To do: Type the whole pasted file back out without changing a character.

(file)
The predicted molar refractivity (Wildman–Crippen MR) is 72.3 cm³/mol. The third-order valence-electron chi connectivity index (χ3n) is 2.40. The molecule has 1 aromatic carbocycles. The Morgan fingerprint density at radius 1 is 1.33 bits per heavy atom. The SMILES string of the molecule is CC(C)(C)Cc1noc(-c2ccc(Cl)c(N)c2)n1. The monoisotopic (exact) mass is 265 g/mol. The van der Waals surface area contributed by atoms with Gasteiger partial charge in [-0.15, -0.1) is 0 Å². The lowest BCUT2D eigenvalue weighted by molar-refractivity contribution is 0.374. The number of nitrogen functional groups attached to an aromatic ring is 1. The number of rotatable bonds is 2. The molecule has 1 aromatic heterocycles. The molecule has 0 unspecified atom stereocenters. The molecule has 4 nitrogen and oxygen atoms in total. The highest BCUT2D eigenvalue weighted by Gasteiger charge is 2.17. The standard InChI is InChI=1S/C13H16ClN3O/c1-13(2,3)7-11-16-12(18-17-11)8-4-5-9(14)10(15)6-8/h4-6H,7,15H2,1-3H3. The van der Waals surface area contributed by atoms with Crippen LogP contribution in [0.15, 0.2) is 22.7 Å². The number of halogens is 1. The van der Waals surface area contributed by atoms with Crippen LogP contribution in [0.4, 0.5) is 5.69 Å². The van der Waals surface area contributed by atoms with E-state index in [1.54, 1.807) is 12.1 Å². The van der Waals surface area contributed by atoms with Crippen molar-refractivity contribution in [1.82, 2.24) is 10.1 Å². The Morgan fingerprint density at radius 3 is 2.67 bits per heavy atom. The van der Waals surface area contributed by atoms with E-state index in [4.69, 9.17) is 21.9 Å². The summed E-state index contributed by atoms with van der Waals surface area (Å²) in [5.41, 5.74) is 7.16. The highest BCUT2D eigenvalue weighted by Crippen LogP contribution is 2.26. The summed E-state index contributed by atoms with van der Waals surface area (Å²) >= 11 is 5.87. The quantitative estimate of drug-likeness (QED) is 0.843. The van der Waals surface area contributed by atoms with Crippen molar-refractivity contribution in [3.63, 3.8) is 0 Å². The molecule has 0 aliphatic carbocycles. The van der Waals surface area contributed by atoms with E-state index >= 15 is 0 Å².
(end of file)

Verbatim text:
The predicted molar refractivity (Wildman–Crippen MR) is 72.3 cm³/mol. The third-order valence-electron chi connectivity index (χ3n) is 2.40. The molecule has 1 aromatic carbocycles. The Morgan fingerprint density at radius 1 is 1.33 bits per heavy atom. The SMILES string of the molecule is CC(C)(C)Cc1noc(-c2ccc(Cl)c(N)c2)n1. The monoisotopic (exact) mass is 265 g/mol. The van der Waals surface area contributed by atoms with Gasteiger partial charge in [-0.15, -0.1) is 0 Å². The lowest BCUT2D eigenvalue weighted by molar-refractivity contribution is 0.374. The number of nitrogen functional groups attached to an aromatic ring is 1. The number of rotatable bonds is 2. The molecule has 1 aromatic heterocycles. The molecule has 0 unspecified atom stereocenters. The molecule has 4 nitrogen and oxygen atoms in total. The highest BCUT2D eigenvalue weighted by Gasteiger charge is 2.17. The standard InChI is InChI=1S/C13H16ClN3O/c1-13(2,3)7-11-16-12(18-17-11)8-4-5-9(14)10(15)6-8/h4-6H,7,15H2,1-3H3. The van der Waals surface area contributed by atoms with Crippen LogP contribution in [0.15, 0.2) is 22.7 Å². The number of halogens is 1. The van der Waals surface area contributed by atoms with Crippen LogP contribution in [0.4, 0.5) is 5.69 Å². The van der Waals surface area contributed by atoms with E-state index in [1.54, 1.807) is 12.1 Å². The van der Waals surface area contributed by atoms with Crippen molar-refractivity contribution in [1.82, 2.24) is 10.1 Å². The Morgan fingerprint density at radius 3 is 2.67 bits per heavy atom. The van der Waals surface area contributed by atoms with E-state index in [4.69, 9.17) is 21.9 Å². The summed E-state index contributed by atoms with van der Waals surface area (Å²) in [5.41, 5.74) is 7.16. The highest BCUT2D eigenvalue weighted by Crippen LogP contribution is 2.26. The summed E-state index contributed by atoms with van der Waals surface area (Å²) >= 11 is 5.87. The quantitative estimate of drug-likeness (QED) is 0.843. The van der Waals surface area contributed by atoms with Crippen molar-refractivity contribution in [3.63, 3.8) is 0 Å². The molecule has 0 aliphatic carbocycles. The van der Waals surface area contributed by atoms with E-state index >= 15 is 0 Å².